No, because in this sense, I do agree with ZachsMind. The decision to abdicate that function to the state is part of what makes us civilized. And what we expect from the state in that regard, is a dispassionate and just response to their crime. So while there's any possibility of error, or of somebody changing and making a valuable contribution to society, then I think it's barbaric to take their life provided we can prevent them from being an immediate threat to anybody else.

Part of my thinking is that I am unable to grant death the end-all-be-all quality it has been attributed here. Death is what it is, the end of the game round. I like the game; I prefer to stay alive in it, and I work to do so. In no small part, I do so by contributing and upholding particular and acceptable societal guidelines. That's the game.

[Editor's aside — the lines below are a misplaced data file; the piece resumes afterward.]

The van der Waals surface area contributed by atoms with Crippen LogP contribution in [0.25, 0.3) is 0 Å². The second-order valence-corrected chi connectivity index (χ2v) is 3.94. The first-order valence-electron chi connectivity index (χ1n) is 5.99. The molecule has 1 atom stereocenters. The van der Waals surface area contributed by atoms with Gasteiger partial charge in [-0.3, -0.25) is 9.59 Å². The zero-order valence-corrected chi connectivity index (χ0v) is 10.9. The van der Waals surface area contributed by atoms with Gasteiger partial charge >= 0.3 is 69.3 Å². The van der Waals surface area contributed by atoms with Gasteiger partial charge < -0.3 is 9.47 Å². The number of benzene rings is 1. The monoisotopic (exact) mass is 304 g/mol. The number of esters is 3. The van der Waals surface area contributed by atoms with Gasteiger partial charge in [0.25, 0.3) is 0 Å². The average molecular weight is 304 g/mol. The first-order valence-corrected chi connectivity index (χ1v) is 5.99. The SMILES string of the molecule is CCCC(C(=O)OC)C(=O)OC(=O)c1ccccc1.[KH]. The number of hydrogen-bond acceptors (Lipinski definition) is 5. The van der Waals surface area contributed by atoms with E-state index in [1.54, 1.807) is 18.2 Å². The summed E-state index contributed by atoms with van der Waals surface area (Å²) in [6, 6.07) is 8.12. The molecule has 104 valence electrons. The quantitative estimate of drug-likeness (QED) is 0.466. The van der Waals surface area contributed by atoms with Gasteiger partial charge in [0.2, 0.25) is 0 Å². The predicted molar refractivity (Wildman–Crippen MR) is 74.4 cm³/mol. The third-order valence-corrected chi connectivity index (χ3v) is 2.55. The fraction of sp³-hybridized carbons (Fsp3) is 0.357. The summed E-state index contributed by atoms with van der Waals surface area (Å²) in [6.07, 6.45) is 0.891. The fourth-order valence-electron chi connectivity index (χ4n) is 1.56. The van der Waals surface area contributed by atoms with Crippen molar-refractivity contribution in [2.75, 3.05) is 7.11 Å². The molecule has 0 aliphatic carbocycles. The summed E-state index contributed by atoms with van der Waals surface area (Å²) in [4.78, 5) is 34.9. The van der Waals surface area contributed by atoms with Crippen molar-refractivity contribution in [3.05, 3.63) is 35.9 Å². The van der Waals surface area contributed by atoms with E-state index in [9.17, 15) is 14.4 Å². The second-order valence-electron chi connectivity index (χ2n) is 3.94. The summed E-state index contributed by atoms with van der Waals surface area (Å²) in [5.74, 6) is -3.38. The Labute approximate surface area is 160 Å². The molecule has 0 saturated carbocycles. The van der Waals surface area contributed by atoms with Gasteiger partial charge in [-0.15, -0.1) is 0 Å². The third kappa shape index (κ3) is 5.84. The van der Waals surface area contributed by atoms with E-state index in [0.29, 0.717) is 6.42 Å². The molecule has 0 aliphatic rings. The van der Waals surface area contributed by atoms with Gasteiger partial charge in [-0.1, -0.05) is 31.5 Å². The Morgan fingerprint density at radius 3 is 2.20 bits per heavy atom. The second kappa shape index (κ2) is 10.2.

Killing it seems to me is ordinary. As I eat, fish and vegetables, I am able to think of it dispassionately and take it in stride, realizing that I to shall die and that I am putting myself out there to be killed when interacting with animals in their environments. However, some argue that to kill is contrary to being good or moral. In my understanding of killing, I consider all life equal. Killing is like that. Either we do, or we are dead. Which leads me to your next point,...

Also, your poker analogy makes no sense. How can anyone play without seeking to get somebody else's chips? It seems to me that it's an analogy for a losing player who doesn't understand the point of the game and so can't figure out why someone else has all the chips at the end of the night.